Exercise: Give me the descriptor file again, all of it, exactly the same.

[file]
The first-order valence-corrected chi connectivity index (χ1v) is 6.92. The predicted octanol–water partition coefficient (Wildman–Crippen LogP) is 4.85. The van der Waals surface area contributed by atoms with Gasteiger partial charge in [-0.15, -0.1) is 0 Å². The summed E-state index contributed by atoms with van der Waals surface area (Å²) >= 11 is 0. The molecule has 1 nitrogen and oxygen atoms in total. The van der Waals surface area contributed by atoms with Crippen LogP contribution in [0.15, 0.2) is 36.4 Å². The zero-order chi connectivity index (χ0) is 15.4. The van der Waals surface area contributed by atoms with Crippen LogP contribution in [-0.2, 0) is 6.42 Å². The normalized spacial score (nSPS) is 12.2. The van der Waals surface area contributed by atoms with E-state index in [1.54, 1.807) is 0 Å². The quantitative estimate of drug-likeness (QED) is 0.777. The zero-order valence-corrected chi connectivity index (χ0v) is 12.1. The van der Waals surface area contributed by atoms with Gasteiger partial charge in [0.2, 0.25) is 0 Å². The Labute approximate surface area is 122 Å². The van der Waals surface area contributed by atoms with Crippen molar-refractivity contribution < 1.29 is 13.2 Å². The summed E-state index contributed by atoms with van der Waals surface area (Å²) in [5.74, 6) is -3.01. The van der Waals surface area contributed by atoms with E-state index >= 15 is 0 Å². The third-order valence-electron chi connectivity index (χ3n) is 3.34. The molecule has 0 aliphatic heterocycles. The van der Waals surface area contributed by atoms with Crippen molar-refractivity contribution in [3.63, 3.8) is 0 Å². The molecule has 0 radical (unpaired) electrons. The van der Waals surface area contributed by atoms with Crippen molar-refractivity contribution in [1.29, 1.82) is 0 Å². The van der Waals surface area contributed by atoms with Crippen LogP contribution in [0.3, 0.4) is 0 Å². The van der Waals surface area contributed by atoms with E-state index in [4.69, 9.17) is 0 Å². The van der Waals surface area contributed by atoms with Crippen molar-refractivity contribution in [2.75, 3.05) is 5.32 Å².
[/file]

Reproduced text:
The first-order valence-corrected chi connectivity index (χ1v) is 6.92. The predicted octanol–water partition coefficient (Wildman–Crippen LogP) is 4.85. The van der Waals surface area contributed by atoms with Gasteiger partial charge in [-0.15, -0.1) is 0 Å². The summed E-state index contributed by atoms with van der Waals surface area (Å²) >= 11 is 0. The molecule has 1 nitrogen and oxygen atoms in total. The van der Waals surface area contributed by atoms with Crippen LogP contribution in [0.15, 0.2) is 36.4 Å². The zero-order chi connectivity index (χ0) is 15.4. The van der Waals surface area contributed by atoms with Crippen LogP contribution in [-0.2, 0) is 6.42 Å². The normalized spacial score (nSPS) is 12.2. The van der Waals surface area contributed by atoms with E-state index in [1.54, 1.807) is 0 Å². The quantitative estimate of drug-likeness (QED) is 0.777. The zero-order valence-corrected chi connectivity index (χ0v) is 12.1. The van der Waals surface area contributed by atoms with Gasteiger partial charge in [0.2, 0.25) is 0 Å². The Labute approximate surface area is 122 Å². The van der Waals surface area contributed by atoms with Crippen molar-refractivity contribution < 1.29 is 13.2 Å². The summed E-state index contributed by atoms with van der Waals surface area (Å²) in [5.74, 6) is -3.01. The van der Waals surface area contributed by atoms with E-state index >= 15 is 0 Å². The third-order valence-electron chi connectivity index (χ3n) is 3.34. The molecule has 0 aliphatic heterocycles. The van der Waals surface area contributed by atoms with Crippen molar-refractivity contribution in [3.63, 3.8) is 0 Å². The molecule has 0 radical (unpaired) electrons. The van der Waals surface area contributed by atoms with Crippen molar-refractivity contribution in [1.29, 1.82) is 0 Å². The van der Waals surface area contributed by atoms with Crippen LogP contribution in [0.3, 0.4) is 0 Å². The van der Waals surface area contributed by atoms with E-state index in [4.69, 9.17) is 0 Å². The van der Waals surface area contributed by atoms with Crippen molar-refractivity contribution in [2.75, 3.05) is 5.32 Å².